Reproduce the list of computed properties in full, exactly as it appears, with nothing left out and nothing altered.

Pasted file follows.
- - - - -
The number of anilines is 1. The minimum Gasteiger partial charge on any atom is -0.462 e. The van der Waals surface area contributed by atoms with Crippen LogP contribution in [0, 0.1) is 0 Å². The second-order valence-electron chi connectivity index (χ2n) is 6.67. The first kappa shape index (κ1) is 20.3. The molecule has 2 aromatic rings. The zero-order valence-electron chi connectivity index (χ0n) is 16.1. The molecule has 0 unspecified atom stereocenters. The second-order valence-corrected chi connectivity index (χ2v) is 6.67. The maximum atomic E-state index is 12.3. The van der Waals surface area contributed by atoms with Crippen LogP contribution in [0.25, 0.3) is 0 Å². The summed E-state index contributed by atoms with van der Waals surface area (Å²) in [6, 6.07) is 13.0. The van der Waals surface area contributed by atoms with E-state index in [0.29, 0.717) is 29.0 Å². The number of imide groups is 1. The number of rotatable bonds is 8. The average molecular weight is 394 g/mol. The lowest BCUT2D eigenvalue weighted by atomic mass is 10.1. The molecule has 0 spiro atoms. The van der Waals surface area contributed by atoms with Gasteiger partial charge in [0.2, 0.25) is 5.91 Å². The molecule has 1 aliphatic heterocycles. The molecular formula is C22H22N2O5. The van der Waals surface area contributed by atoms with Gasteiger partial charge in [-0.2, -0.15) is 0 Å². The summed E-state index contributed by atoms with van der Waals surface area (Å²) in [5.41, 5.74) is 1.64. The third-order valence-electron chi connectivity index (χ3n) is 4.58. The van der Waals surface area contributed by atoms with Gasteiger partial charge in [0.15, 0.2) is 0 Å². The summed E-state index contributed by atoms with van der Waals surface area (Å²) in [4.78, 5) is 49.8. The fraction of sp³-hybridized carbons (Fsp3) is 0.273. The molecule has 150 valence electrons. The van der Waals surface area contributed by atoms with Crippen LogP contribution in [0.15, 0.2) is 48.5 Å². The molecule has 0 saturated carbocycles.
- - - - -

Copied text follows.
The number of anilines is 1. The minimum Gasteiger partial charge on any atom is -0.462 e. The van der Waals surface area contributed by atoms with Crippen LogP contribution in [0, 0.1) is 0 Å². The second-order valence-electron chi connectivity index (χ2n) is 6.67. The first kappa shape index (κ1) is 20.3. The molecule has 2 aromatic rings. The zero-order valence-electron chi connectivity index (χ0n) is 16.1. The molecule has 0 unspecified atom stereocenters. The second-order valence-corrected chi connectivity index (χ2v) is 6.67. The maximum atomic E-state index is 12.3. The van der Waals surface area contributed by atoms with Crippen LogP contribution in [0.25, 0.3) is 0 Å². The summed E-state index contributed by atoms with van der Waals surface area (Å²) in [6, 6.07) is 13.0. The van der Waals surface area contributed by atoms with E-state index in [0.29, 0.717) is 29.0 Å². The number of imide groups is 1. The number of rotatable bonds is 8. The average molecular weight is 394 g/mol. The lowest BCUT2D eigenvalue weighted by atomic mass is 10.1. The molecule has 0 spiro atoms. The van der Waals surface area contributed by atoms with Gasteiger partial charge in [0.2, 0.25) is 5.91 Å². The molecule has 1 aliphatic heterocycles. The molecular formula is C22H22N2O5. The van der Waals surface area contributed by atoms with Gasteiger partial charge in [-0.2, -0.15) is 0 Å². The summed E-state index contributed by atoms with van der Waals surface area (Å²) in [5.41, 5.74) is 1.64. The third-order valence-electron chi connectivity index (χ3n) is 4.58. The van der Waals surface area contributed by atoms with Gasteiger partial charge in [0.15, 0.2) is 0 Å². The summed E-state index contributed by atoms with van der Waals surface area (Å²) in [4.78, 5) is 49.8. The fraction of sp³-hybridized carbons (Fsp3) is 0.273. The molecule has 150 valence electrons. The van der Waals surface area contributed by atoms with Crippen LogP contribution in [0.15, 0.2) is 48.5 Å². The molecule has 0 saturated carbocycles.